Taking the correct approach in explaining death to children can prevent trauma
CAIRO: “Where did Daddy go? When is he coming back? These simple questions are often met with a confused look as a bereaved mother tries to search for a quick answer that explains to her five-year-old the death of his father.
The easiest answer for such questions would come in the form of a minute of silence followed by the cliché, “Daddy went to God, an equivalent of “Daddy went to heaven. But most children will find this type of answer lacking. Even if it is given as gently and painlessly as possible, it doesn t provide a satisfying answer to a child who misses his parent.
With sad news of a death engulfing the family, few give enough consideration to how to explain a family death to children. Whether the deceased was a parent or a distant relative, a child’s first encounter with the concept of death affects them for life.
Amr El-Sharawy, father of a nine-year-old, says his son Seif was only five when his mother died in an accident. At such an age, children ask a lot of questions that are usually unanswered or, at best, partially answered by parents.
“The reaction of the boy was very strange, said El-Sharawy. He was totally cold and was very curious to know why she had died and what it meant for a person to die. I did not know what to tell him, especially since I was very disturbed psychologically at the time, El-Sharawy says.
Psychiatrist Dr. Aly Mokhtar explains, “Reactions of children can start from being absolutely cold to extremely nervous and angry. It depends on how the family explains the situation to them.
Some children display their emotions immediately in the form of crying and other emotional outbursts, whereas others bottle it up inside and display their emotions later.
Living through or witnessing the heated emotional scenes that usually mark the mourning of a family member can lead a child to express his feelings through extreme reactions such as screaming, crying and eventually depression.
Leena El-Sherif, a widow and mother of an 8-year-old girl, said when her husband died two years ago she faced great difficulty in informing her daughter Farah about his death.
“The girl noticed that I was wearing black all the time because her father died, recalled El-Sherif. “She started crying heavily and refused to eat for nearly three days. I had to call a psychiatrist to come and assess to what extent her father’s death had affected her. I felt that the girl needed counseling, as she couldn’t bear the loss of her dad.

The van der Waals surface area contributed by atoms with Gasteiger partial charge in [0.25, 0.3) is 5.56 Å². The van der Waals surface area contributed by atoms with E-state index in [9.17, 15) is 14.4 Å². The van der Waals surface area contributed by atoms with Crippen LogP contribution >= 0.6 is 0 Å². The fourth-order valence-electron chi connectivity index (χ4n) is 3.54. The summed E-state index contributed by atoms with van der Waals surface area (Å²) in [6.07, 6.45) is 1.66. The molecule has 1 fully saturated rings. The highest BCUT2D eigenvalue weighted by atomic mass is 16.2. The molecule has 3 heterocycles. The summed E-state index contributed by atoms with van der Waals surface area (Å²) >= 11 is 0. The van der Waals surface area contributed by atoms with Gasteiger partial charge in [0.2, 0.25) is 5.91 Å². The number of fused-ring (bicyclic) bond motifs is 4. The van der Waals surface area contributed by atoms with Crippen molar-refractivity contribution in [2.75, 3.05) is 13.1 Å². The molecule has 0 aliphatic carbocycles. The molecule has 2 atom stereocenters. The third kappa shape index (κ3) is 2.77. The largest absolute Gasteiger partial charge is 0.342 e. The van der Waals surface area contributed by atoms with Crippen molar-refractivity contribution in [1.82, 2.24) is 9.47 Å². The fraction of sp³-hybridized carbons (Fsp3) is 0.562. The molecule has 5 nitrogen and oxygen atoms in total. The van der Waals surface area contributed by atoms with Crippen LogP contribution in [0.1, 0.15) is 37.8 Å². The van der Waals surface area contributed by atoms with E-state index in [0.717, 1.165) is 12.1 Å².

Children are aware of death, stresses Mokhtar. They see death in everyday life in a dead cat or a dead insect, he continued, but they never link the concept to the loss of someone close.
Dr. Heba Kotb, assistant professor of psychology at the American University in Cairo, said children should be dealt with as sensitively as possible. Death should be explained to them in a simple and honest way but parents should be careful to provide them with explanations whenever possible and to be ready to support them psychologically.
Marwa Sameh, the mother of six-year-old Zeyad, said her son was greatly affected when his grandmother died when he was three. His young age was an obstacle to finding a suitable explanation, since explanations of death should be geared to the child s level of understanding.
“Always make sure you are telling the truth but you may not need to give all the details, advises Kotb. “For a three-year-old it would be best to answer questions but not volunteer information.
“Sometimes we assume that children will want to ask about something and we start by answering before they ask. It could be that the child is not thinking yet about what [we] think they are thinking about.
In general, any mishandling of the situation means that the child may suffer from long-term trauma, she continued. It can lead to depression, anxiety, behavior problems and feelings of insecurity.
Mokhtar suggests that parents talk with their children about death even without a death in the family. Children have to be told about death; background knowledge can make it much easier for them to deal with death when they have to.
But in cases of death in the family, emotional and psychological preparation of the child should precede a proper explanation.
“One should never come to the child with bad news out of the blue. Start by sitting with him or her in a quiet place and talk smoothly about what has happened, explains Mokhtar.
Help them apprehend it and shield them from any misconceptions that might lead to negative consequences, he added.
Children sometimes need extra support, he noted. Sometimes the ideal person to provide this support might be an older brother or sister or a same-aged friend.
Siblings can offer their support by sleeping in the same bedroom with a younger child for a few days for example. Play time with his or her friends of the same age can get a child out of a dark mood.
Children’s reactions to death, however, vary significantly according to their ages, experiences and their family’s reactions as well.
“Children are usually deeply affected especially if they are older and the person they lost was a close family member, notes Kotb. “There are also a number of factors that can decrease the severity of the loss, like how close the relationship is with the child.
“For example the loss of the mother entails the worst loss for a child because it means loss of nurturing, care and love.